Johnson’s political director James Young says they support the recanvass.

“Because we will need her supporters in the fall. We will need Hilda Legg’s support going into November to face Alison Grimes, a very formidable, a very—she will be very well funded and we cannot go in as a divided Republican Party,” he says.

A recanvass checks for mathematical, machine, and human error in vote counting. Both sides say it’s unlikely the recount will change the outcome of the race.

“I feel like I owe that to my many supporters, just to make sure there was inadvertently accounting errors, an accounting error, y’know a transposed number. Just any reporting errors, we want to make sure we take a second look at them,” says Legg.

Legg and Johnson plan to attend a Republican Unity Rally in Frankfort this weekend.

Local News Politics

Johnson Declares Victory

The Republican nominee for the Kentucky Secretary of State’s office has already begun his general election campaign.

Bill Johnson narrowly defeated Hilda Legg to win the nomination, and he says his Tea Party endorsement and appeal to mainstream Republicans will make him a formidable opponent against Democratic nominee Alison Lundergan Grimes.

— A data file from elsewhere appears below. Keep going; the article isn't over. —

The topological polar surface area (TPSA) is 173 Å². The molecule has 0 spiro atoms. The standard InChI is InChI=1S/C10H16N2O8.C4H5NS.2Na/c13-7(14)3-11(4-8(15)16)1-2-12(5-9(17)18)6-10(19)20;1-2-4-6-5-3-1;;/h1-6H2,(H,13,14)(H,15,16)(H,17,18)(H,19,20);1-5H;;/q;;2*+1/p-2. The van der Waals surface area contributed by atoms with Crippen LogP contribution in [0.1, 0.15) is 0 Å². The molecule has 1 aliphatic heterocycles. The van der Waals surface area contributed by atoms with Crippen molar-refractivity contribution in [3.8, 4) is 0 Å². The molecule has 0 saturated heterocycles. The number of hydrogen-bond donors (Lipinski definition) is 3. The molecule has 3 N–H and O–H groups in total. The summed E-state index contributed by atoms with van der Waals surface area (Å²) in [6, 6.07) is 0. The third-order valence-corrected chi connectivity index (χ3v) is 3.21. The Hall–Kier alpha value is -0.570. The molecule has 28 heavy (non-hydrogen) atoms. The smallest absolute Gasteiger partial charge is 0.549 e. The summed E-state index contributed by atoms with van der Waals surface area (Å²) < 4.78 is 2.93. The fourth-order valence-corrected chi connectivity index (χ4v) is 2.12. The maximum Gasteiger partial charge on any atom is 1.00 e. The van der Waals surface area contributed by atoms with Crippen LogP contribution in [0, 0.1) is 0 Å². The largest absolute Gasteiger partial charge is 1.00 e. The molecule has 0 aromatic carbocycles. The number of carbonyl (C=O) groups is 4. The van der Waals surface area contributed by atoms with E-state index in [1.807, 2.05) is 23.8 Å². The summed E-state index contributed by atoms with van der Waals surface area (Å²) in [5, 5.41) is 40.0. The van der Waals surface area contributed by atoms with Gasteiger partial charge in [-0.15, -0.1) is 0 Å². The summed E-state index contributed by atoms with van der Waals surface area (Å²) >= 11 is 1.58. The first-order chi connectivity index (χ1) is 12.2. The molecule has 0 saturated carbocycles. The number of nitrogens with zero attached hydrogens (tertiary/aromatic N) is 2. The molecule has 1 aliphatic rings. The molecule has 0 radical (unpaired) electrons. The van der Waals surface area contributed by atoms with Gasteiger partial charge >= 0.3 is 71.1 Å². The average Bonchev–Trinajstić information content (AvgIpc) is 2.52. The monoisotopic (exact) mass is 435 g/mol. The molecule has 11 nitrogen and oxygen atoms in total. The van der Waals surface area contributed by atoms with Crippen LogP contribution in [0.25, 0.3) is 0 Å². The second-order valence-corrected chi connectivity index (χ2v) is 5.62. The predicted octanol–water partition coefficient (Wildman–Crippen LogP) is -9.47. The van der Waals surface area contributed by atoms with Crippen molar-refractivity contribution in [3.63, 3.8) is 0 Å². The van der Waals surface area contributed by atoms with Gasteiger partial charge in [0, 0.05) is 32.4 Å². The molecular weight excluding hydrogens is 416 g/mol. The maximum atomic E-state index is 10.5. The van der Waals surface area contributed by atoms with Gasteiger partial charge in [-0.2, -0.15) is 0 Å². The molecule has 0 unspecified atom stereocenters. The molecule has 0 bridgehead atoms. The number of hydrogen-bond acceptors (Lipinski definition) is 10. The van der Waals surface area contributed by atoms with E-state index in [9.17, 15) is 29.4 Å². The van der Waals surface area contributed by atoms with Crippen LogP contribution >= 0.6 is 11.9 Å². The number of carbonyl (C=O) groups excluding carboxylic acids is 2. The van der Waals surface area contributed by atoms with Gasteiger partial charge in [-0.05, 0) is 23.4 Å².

In his victory speech, Johnson repeated his support for one of the more controversial issues of the Secretary of State’s race.

“Now as I campaign, I’m going to continue to talk about the issues. First, we need to have a requirement in this state that you show a picture ID before you vote, and I’m going to work hard to make that happen,” he says.

Opponents of such measures say the requirement disenfranchises poor and minority voters.

Johnson further said he has to reach out to Legg’s supporters to ensure a united Republican front in November.

Local News Politics

Walker Predicts Ten Percent Voter Turnout for Primary

Secretary of State Elaine Walker is predicting low voter turnout for Tuesday’s primary election in Kentucky, even though voter registration numbers are up.

A record 2.9 million Kentuckians are now registered to vote. That’s 11,000 more than in the 2008 General Election, the previous record. But getting voters excited about Tuesday’s primary appears to be a tough sale, says Secretary of State Elaine Walker. She’s predicting voter turnout of around nine to ten percent.

“And I hope I’m proved wrong,” she says. “I hope that we can get people to turnout to vote in this primary, but unfortunately that’s not where we see the voter turnout ending up right now.”

The previous record low was in 1999, when the state had a 6.4 percent primary turnout. Walker says flooding in western Kentucky will require a couple of polling locations in Livingston County to be relocated, but elsewhere no major problems have been reported.